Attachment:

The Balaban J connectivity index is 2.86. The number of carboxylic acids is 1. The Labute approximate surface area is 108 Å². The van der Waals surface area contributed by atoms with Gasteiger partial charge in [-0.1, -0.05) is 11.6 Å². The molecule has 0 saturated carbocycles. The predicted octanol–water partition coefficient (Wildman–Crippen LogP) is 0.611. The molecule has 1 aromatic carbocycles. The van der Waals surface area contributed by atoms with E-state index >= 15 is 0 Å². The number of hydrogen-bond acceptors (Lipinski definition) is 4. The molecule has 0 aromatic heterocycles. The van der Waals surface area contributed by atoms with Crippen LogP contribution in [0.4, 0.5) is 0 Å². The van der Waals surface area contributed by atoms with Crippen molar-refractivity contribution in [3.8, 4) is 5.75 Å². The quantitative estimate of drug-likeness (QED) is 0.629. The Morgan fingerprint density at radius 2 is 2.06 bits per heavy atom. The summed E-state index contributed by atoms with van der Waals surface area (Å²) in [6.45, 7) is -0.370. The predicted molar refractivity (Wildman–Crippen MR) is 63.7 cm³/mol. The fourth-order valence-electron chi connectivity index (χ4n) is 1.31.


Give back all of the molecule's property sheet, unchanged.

The Balaban J connectivity index is 2.86. The number of carboxylic acids is 1. The Labute approximate surface area is 108 Å². The van der Waals surface area contributed by atoms with Gasteiger partial charge in [-0.1, -0.05) is 11.6 Å². The molecule has 0 saturated carbocycles. The predicted octanol–water partition coefficient (Wildman–Crippen LogP) is 0.611. The molecule has 1 aromatic carbocycles. The van der Waals surface area contributed by atoms with E-state index >= 15 is 0 Å². The number of hydrogen-bond acceptors (Lipinski definition) is 4. The molecule has 0 aromatic heterocycles. The van der Waals surface area contributed by atoms with Crippen LogP contribution in [0.4, 0.5) is 0 Å². The van der Waals surface area contributed by atoms with Crippen molar-refractivity contribution in [3.8, 4) is 5.75 Å². The quantitative estimate of drug-likeness (QED) is 0.629. The Morgan fingerprint density at radius 2 is 2.06 bits per heavy atom. The summed E-state index contributed by atoms with van der Waals surface area (Å²) in [6.45, 7) is -0.370. The predicted molar refractivity (Wildman–Crippen MR) is 63.7 cm³/mol. The fourth-order valence-electron chi connectivity index (χ4n) is 1.31.